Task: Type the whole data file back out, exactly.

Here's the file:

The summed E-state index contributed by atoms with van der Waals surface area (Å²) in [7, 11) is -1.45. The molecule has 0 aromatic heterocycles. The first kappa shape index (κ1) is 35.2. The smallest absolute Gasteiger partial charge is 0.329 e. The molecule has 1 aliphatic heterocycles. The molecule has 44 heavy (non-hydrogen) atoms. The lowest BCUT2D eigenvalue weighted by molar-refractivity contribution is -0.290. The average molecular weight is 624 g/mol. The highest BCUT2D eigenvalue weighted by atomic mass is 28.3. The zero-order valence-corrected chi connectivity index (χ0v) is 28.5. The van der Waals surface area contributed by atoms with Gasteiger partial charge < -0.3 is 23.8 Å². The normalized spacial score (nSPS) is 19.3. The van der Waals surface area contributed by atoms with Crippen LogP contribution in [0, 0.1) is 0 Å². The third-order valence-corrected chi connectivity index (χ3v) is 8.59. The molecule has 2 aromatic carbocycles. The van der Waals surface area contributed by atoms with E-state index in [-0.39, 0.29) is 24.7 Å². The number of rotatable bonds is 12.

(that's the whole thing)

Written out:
The summed E-state index contributed by atoms with van der Waals surface area (Å²) in [7, 11) is -1.45. The molecule has 0 aromatic heterocycles. The first kappa shape index (κ1) is 35.2. The smallest absolute Gasteiger partial charge is 0.329 e. The molecule has 1 aliphatic heterocycles. The molecule has 44 heavy (non-hydrogen) atoms. The lowest BCUT2D eigenvalue weighted by molar-refractivity contribution is -0.290. The average molecular weight is 624 g/mol. The highest BCUT2D eigenvalue weighted by atomic mass is 28.3. The zero-order valence-corrected chi connectivity index (χ0v) is 28.5. The van der Waals surface area contributed by atoms with Gasteiger partial charge < -0.3 is 23.8 Å². The normalized spacial score (nSPS) is 19.3. The van der Waals surface area contributed by atoms with Crippen LogP contribution in [0, 0.1) is 0 Å². The third-order valence-corrected chi connectivity index (χ3v) is 8.59. The molecule has 2 aromatic carbocycles. The van der Waals surface area contributed by atoms with E-state index in [-0.39, 0.29) is 24.7 Å². The number of rotatable bonds is 12.